Hitting The Waiver Wire: Prioritizing The Most Recent Wave Of Recalls (Biggio, Cron & More)

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The callups had seemingly slowed recently, but then we got hit with a slew of players ready to hit the ground running this weekend.  Who are the must own options?  Who should we ignore?  Let’s prioritize this recent wave of new faces joining (or in one case returning to) the Majors:

1)Cavan Biggio – Toronto Blue Jays
We knew it was inevitable that Biggio would join Vladimir Guerrero Jr. as part of the long-term Toronto infield.  The timing is a little bit surprising, as Biggio has struggled of late (.242 with 0 HR in his past 10 games, .246 with 1 HR in 65 AB in May).  Even as he’s slumped he has maintained his elite approach, with 14 BB vs. 12 K in May.  Couple that with a 7.6% SwStr% this season, as well as a 20/20 type pace (6 HR/5 SB), and what is there not to like?

The Blue Jays showed patience with Guerrero during his initial struggles, and there’s little doubt that they will give Biggio the same opportunity.  There’s also no questioning the need, as he should offer a significant upgrade over the likes of Brandon Drury and Eric Sogard.  Upside and opportunity, that’s the mix that you always want to see.

2) Kevin Cron – Arizona Diamondbacks
Throughout Cron’s career he’s seen time both at first base (38 games this season) and third base (12 games this season).  Where does he fit in Arizona now?  With the injuries that the team has suffered, could Christian Walker shift to the outfield to free up first base (or maybe just be replaced)?  How about Eduardo Escobar moving to second base, with Ketel Marte playing the outfield and thus freeing up third base?  Regardless it would be surprising if Cron had been called up not to play.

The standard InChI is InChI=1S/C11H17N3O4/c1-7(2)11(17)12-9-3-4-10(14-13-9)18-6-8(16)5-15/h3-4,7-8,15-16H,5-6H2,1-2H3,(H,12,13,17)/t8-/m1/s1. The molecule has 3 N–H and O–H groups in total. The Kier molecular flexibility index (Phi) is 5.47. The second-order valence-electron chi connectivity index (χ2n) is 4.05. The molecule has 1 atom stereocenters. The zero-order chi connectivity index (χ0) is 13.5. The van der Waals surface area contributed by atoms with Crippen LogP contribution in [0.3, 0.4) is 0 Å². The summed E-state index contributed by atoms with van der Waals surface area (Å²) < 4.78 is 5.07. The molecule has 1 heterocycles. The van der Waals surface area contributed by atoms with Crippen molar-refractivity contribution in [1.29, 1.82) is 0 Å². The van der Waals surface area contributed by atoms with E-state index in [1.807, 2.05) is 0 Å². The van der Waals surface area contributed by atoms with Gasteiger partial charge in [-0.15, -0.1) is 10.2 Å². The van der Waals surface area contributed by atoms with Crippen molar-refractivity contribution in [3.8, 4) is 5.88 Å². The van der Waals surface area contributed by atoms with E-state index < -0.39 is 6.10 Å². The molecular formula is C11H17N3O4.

While the performance has come in the Pacific Coast League he’s still hitting .339 with 21 HR and 62 RBI over 165 AB.  That’s not to say that there aren’t questions in his makeup, as he could struggle with swings and misses (12.1% SwStr% this season, though the fact that it’s an improvement over a 16.1% mark in ’18 is notable) and his fly ball-centric approach could lead to a poor BABIP (47.3% in ’18, 52.7% this season).

Those two things can’t be overlooked, though he can draw a walk (13.6% in ’19) and there’s no questioning his power.  There’s enough upside potential to consider him a must add and see if you can catch lightning in a bottle.

3) Josh Naylor – San Diego Padres
In 184 AB at Triple-A Naylor was hitting .299 with 10 HR while exclusively playing a corner outfield spot (he has a history at 1B as well).  There’s no questioning the potential he’s shown with the bat, especially given his 7.5% SwStr% and 11.5% walk rate.  The question is where exactly does he fit on a team that already has Hunter Renfroe, Franmil Reyes, Wil Myers and Manuel Margot in the outfield?  Over the weekend they have the luxury of a designated hitter, as the team will be playing an interleague series against the Blue Jays, and that should open up AB.

What happens after that?  Of course Myers (.228 with 7 HR and 4 SB) and Renfroe (.228 with 11 HR) have had their issues, so it’s not impossible that Naylor produces and forces his way into the lineup.  Is that something we’d bet on?  Probably not, but there’s enough here to at least consider the possibility.

4) Lourdes Gurriel – Toronto Blue Jays
Gurriel’s return is intriguing, especially as he’s been working in the outfield during his stint in the minors.  He was awful in 13 games in the Majors this season (.175 with 0 HR), though he was hitting .274 with 4 HR over 123 PA while at Triple-A.  That said he continued to struggle drawing a walk (1.6% walk rate) and his 13.2% SwStr% shows the potential for significantly more strikeouts (17.9% at Triple-A).  Now consider the poor approach he’s shown in the Majors over the past two seasons (SwStr% // O-Swing%):

  • 2018 – 11.9% // 39.3%
  • 2019 – 14.3% // 41.8%

He’s proven capable of making consistent contact on fastballs (Whiff% of 7.35% and 10.11% over the past two seasons), but that’s about it.  It’s possible he gets hot, much like he did last season, and find full-time AB as a starting outfielder.  At the same time he could struggle and find himself back at Triple-A before long.  There’s enough potential to roll the dice, but not enough to get overly excited.

Sources – MILB.com, Fangraphs, Brooks Baseball

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